- Take appropriate measures to prevent and minimize the impact of the incidents affecting the security of the network and information systems used in the provision of their service [Article 14(2)].
To help Member States develop a harmonized security policy for their OES, the NIS Cooperation Group has published reference security guidelines. According to the agreed principles, the security measures must be:
In addition to the above principles, the NIS Cooperation Group urges Member States to “acknowledge the added-value of dialogue with public and private operators, in particular with regard to the implementation of the security measures” and to “find a proper cost-benefit balance so that to ensure efficient security measures, with respect to the security of essential services to the economy and the society, while taking into account their cost for OES.”
Based on the Cooperation Group guidelines, each National Competent Authority has published a set of security requirements that OES must implement within their organization. It is the responsibility of the OES to be able to demonstrate to the National Competent Authority that they are applying the mandatory security principles and measures associated with those principles that allow for the protection of network and information security within their organization. OES is responsible for identifying the network and information systems that need to comply with the Directive’s security requirements, which are to be agreed with the National Competent Authority.
The technical and organizational measures identified in the NIS Cooperation Group guidelines offer a best practice framework for ensuring the protection of network and information systems. The security guidelines consist of five themes that provide a high-level view of an organization’s management of cybersecurity risk. These five themes are Identify, Protect, Detect, Respond and Recover, which are in line with the Core themes of the NIST Cybersecurity Framework.
The use of internationally accepted standards and specifications relevant to the security of network and information systems is encouraged in order to promote primary implementations of the requirements. In fact, Ireland’s National Cyber Security Center (NCSC) has published compliance guidelines that provide a mapping with already established critical infrastructure security frameworks such as CIS Controls, ISA/IEC 62443 standards, ISO 27001:2013 and NIST SP 800-53.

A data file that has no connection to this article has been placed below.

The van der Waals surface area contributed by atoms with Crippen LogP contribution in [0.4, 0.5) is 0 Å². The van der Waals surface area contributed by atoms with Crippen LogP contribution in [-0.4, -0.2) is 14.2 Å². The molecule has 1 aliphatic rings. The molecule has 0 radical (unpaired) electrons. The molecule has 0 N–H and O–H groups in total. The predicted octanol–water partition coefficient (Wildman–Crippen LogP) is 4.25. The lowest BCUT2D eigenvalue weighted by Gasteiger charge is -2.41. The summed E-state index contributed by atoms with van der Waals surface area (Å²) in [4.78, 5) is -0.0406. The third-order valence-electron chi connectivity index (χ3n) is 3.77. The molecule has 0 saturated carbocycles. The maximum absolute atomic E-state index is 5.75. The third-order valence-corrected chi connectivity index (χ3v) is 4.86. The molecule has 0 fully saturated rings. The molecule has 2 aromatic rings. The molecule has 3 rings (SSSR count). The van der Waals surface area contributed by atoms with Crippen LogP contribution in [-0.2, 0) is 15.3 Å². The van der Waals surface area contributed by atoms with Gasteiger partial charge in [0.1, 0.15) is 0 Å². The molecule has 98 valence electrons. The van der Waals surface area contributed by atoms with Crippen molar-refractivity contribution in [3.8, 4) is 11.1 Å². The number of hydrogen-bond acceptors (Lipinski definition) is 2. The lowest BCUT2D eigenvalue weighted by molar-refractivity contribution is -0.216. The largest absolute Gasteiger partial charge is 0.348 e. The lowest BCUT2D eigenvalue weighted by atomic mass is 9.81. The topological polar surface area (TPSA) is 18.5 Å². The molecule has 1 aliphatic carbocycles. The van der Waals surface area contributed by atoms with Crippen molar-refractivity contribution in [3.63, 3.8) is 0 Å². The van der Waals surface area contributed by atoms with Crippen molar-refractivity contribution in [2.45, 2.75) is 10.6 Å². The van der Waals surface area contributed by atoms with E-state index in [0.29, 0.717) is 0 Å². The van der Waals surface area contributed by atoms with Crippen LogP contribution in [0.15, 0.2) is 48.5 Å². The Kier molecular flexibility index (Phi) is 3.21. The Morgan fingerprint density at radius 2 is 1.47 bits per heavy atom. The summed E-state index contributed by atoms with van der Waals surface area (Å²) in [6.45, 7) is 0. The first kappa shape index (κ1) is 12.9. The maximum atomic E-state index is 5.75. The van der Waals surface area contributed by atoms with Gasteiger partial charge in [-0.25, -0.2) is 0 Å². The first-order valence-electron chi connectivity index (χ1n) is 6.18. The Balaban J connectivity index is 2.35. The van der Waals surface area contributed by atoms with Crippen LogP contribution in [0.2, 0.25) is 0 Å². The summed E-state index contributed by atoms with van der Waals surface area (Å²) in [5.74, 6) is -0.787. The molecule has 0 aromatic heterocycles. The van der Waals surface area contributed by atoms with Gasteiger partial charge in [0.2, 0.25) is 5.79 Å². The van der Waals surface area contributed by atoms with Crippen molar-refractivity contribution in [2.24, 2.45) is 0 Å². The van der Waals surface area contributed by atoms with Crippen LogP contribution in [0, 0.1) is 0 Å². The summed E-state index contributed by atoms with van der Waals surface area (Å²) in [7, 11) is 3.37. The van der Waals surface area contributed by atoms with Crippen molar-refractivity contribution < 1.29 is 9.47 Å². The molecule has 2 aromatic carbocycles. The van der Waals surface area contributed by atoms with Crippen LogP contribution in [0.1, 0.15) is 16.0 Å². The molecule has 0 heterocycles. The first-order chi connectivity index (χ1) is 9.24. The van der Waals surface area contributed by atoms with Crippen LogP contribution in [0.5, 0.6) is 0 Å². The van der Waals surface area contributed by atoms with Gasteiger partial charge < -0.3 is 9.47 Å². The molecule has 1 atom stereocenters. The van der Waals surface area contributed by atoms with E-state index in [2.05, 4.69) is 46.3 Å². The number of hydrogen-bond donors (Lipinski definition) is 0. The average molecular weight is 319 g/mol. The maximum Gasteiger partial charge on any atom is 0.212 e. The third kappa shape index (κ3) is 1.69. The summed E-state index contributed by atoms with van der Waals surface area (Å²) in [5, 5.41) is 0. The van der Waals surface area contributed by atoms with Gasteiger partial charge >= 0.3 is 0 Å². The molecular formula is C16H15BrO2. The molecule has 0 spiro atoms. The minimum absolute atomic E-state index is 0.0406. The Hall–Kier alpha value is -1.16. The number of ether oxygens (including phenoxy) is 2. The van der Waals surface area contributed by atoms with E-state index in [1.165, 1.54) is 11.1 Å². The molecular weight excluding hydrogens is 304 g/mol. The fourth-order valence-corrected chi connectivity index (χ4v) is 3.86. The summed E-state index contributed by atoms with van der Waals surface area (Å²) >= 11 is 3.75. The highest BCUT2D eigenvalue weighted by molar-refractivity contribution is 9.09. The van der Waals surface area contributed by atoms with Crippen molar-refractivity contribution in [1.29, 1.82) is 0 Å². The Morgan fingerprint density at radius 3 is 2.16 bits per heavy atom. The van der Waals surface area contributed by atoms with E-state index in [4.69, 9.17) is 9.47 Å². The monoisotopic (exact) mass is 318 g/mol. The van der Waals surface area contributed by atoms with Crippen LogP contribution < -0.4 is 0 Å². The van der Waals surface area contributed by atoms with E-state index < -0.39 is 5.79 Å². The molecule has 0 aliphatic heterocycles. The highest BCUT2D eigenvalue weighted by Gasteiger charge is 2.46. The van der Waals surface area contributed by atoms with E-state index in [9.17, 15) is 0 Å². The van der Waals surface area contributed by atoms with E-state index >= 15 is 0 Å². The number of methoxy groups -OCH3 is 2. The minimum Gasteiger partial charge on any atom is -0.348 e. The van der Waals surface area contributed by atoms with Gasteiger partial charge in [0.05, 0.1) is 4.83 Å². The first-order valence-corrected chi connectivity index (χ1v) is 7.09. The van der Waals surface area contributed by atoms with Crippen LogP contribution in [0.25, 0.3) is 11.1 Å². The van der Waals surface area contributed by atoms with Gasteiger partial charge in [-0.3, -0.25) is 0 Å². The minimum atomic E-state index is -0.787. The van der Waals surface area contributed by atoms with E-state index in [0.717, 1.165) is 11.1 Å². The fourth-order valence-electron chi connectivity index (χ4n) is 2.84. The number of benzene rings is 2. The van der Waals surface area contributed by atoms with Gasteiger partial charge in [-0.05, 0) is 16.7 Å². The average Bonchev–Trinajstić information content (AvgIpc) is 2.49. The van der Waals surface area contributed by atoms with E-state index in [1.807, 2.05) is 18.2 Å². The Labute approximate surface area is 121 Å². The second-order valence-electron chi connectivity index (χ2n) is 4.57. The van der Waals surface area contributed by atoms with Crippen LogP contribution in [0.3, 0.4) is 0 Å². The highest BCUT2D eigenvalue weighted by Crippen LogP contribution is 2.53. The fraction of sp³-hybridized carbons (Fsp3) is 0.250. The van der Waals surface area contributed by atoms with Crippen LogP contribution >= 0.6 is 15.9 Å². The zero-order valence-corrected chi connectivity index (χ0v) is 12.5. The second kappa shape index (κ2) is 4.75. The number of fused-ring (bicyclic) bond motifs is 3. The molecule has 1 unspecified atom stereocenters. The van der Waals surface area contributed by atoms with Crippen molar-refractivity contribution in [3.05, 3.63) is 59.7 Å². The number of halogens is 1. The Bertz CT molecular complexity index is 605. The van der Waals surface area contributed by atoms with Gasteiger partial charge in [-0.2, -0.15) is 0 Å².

Incident Notification Requirements
According to Article 14(3), Member States must ensure that OES notify without any delay “any incident having a significant impact on the continuity of the essential services.” Hence, the OESs should only notify serious incidents affecting the continuity of the essential service.
Article 4(7) defines an incident as “any event having an actual adverse effect on the security of network and information systems.” The term ‘security of network and information systems’ is further defined under Article 4(2) as “the ability of network to resists, at a given level of confidence, any action that compromises the availability, authenticity, integrity or confidentiality of stored or transmitted or processed data or the related services offered by, or accessible via, those network and information systems.”
Consequently, any event having an adverse effect not only on the availability but also on authenticity, integrity or confidentiality of data or related services could trigger the notification obligation. In fact, the continuity of the service can be compromised not only in cases where the physical availability is concerned but also by any other security incident affecting the proper provision of the service.
In order to determine the significance of the impact of an incident, Article 14(4) states that the following parameters shall be considered:
- the number of users affected by the disruption of the essential service
- the duration of the incident
- the geographical spread regarding the area affected by the incident.
Finally, the NIS Cooperation Group has published a reference document of circumstances that trigger the notification obligations. According to these guidelines, the Member States can also consider the following parameters to initiate the notification process:
- the dependency of other OES sectors on the service provided by the affected entity;
- the impact that incidents have, in terms of degree and duration, on economic and societal activities or public safety;
- the market share of that entity;
- the importance of the entity for maintaining a sufficient level of the service, taking into account the availability of alternative means for the provision of that service.
Enterprises that are digital service providers and fall under the provisions of the NIS Directive can seek guidance from either their National Competent Authority or by visiting the NIS Cooperation Group website, which has published guidelines to help DSPs identify cybersecurity incidents and on how to notify such incidents.